The campers at Camp Birchrock are sure enjoying staying cool, while also having some fun.
The camp offers overnight sessions and regular day camp programs every summer.
MADISON - State attorneys have asked a federal judge to stay a ruling allowing people to vote without photo identification pending an appeal.
U.S. District Judge Lynn Adelman in Milwaukee issued a preliminary injunction this week allowing people who haven't been able to obtain IDs to vote in the Nov. 8 election if they sign an affidavit explain why they couldn't get the identification.
RHINELANDER - Emergency first responders save lives and build trust in the community.
And now the Rhinelander Police Department has a new member to do that.
They swore in the new officer Friday morning.
Mark Raddatz and his family gathered at the Rhinelander City Hall for the ceremony.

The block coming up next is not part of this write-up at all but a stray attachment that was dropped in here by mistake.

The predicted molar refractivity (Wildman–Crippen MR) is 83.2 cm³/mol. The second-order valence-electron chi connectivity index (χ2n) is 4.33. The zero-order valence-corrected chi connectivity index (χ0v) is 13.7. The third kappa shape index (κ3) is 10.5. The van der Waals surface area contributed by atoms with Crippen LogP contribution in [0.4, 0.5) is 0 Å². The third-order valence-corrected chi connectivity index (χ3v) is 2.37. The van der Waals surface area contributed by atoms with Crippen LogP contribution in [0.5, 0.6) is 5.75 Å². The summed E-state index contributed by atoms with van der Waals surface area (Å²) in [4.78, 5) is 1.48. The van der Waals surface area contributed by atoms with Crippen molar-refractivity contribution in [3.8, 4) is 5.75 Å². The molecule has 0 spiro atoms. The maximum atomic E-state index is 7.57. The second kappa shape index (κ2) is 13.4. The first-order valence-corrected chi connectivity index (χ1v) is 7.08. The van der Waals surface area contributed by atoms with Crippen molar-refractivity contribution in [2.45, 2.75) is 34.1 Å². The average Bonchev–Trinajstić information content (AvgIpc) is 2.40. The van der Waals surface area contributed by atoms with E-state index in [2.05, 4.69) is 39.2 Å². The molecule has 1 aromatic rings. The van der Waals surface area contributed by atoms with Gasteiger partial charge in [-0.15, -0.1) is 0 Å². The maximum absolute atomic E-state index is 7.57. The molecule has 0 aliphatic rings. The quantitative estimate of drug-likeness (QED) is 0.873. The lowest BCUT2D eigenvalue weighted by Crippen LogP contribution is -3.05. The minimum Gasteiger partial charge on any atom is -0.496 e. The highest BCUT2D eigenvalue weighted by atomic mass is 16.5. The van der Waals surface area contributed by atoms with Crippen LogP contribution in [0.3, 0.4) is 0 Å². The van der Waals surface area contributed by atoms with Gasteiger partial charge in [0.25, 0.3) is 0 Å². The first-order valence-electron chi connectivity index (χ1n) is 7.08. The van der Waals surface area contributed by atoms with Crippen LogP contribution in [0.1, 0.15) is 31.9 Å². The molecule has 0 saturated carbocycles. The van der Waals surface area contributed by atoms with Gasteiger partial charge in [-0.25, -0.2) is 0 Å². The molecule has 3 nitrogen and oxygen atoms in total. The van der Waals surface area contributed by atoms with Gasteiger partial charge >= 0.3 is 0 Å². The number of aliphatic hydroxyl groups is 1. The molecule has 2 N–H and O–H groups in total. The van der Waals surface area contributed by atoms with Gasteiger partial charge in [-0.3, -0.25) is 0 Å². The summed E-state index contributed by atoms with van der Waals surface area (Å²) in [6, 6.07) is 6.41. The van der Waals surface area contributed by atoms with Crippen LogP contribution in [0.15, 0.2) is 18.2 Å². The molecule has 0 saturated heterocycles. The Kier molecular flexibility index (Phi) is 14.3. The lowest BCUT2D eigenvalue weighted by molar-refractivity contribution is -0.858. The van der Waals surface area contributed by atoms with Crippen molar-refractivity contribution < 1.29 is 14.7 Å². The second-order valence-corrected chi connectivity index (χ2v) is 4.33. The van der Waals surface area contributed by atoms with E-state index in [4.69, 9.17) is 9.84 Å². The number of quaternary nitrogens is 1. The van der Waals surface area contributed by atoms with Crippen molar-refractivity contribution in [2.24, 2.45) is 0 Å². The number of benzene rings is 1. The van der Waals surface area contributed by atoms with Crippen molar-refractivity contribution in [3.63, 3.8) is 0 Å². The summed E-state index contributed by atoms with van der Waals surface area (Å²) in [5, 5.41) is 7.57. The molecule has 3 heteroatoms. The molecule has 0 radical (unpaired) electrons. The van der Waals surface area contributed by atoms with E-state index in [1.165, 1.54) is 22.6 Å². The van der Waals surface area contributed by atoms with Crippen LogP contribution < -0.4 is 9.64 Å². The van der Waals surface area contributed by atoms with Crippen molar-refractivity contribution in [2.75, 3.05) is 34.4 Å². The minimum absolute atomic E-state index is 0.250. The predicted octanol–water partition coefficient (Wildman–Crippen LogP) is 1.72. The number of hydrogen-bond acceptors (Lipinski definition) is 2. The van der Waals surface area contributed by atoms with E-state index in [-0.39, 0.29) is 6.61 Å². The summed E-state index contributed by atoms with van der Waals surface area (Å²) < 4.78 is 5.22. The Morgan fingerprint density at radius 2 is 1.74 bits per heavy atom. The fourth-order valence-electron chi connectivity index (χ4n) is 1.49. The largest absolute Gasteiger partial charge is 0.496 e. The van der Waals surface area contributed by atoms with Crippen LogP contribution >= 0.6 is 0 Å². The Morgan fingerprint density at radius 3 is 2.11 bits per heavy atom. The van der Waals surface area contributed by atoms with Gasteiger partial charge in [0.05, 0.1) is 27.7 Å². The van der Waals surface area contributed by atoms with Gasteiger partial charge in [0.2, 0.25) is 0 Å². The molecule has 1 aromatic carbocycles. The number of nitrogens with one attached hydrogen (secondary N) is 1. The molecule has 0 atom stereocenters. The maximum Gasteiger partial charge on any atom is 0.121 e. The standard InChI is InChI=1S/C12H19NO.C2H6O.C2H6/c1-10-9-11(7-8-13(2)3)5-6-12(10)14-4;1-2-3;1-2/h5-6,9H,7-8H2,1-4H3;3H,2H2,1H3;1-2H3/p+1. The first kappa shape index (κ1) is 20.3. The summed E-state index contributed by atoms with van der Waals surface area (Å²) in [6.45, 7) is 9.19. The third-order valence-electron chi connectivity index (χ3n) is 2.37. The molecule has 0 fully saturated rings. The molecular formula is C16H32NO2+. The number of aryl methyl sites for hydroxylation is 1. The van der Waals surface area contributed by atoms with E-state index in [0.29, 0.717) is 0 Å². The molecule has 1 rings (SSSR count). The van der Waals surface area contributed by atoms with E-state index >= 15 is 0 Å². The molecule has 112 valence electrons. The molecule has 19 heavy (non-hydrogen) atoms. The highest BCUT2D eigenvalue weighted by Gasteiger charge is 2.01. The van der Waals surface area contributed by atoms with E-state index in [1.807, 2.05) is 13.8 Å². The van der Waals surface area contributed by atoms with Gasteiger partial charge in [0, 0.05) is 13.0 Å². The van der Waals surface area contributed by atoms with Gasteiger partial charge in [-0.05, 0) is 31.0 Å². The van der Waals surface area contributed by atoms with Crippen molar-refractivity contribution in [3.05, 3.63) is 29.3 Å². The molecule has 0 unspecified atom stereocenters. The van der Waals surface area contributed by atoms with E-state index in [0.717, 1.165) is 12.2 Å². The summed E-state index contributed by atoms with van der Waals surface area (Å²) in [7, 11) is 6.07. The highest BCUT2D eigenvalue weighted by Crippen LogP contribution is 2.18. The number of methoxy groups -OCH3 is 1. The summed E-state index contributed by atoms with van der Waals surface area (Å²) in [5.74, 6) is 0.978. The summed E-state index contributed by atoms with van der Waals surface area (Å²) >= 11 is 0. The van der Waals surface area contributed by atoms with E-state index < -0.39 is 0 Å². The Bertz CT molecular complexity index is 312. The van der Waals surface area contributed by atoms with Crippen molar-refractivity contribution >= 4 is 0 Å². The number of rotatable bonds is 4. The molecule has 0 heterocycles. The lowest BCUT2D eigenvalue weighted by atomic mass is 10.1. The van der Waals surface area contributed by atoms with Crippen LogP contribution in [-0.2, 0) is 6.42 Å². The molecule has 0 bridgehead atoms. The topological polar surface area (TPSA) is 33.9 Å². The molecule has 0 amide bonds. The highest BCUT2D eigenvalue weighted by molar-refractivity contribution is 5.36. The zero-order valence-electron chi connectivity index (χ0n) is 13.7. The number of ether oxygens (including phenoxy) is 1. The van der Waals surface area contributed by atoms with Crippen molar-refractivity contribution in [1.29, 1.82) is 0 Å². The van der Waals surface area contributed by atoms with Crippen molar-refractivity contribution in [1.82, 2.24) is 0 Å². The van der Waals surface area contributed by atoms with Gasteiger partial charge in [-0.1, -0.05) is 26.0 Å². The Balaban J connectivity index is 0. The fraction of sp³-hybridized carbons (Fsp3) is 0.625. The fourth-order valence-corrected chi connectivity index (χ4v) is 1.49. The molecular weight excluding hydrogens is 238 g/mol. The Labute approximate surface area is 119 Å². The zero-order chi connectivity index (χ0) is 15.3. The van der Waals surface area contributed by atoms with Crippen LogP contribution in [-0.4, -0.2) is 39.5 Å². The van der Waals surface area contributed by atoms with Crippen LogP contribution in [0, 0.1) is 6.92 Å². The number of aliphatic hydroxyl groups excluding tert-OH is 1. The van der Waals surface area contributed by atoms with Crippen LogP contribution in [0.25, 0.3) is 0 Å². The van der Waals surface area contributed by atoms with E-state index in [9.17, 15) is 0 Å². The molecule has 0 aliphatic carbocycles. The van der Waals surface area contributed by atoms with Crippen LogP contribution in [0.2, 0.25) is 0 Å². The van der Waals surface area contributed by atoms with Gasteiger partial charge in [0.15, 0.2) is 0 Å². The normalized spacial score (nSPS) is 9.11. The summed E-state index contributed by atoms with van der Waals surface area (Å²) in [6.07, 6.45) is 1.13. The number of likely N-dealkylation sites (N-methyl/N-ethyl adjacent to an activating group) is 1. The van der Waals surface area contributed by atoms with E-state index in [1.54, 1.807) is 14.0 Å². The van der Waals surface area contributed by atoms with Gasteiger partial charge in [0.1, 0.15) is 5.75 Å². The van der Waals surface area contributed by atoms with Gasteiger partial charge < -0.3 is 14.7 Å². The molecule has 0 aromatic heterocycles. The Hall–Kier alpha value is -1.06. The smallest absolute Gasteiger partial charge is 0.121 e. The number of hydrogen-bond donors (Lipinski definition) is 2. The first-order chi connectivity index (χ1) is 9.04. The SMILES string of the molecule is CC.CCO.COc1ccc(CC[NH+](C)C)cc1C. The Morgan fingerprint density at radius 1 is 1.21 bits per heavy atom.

Raddatz is excited to be in Rhinelander and to make a positive impact in the community.
"I think it's very important for people to know what we do and how involved we are with the community and how much good we do. A lot of times people don't see us doing all the behind the scenes things and good acts," said Raddatz.
Raddatz is the 17th member on the police force, making the department full again. That addition will help with involvement around town as well.
"We have the ability to do extra programming out in the community. Our officers have more time to spend building more positive relationships within the community, instead of just reacting to calls," said Police Chief Michael Steffes.
Raddatz has worked in other departments across Wisconsin and he's looking forward to being in Rhinelander.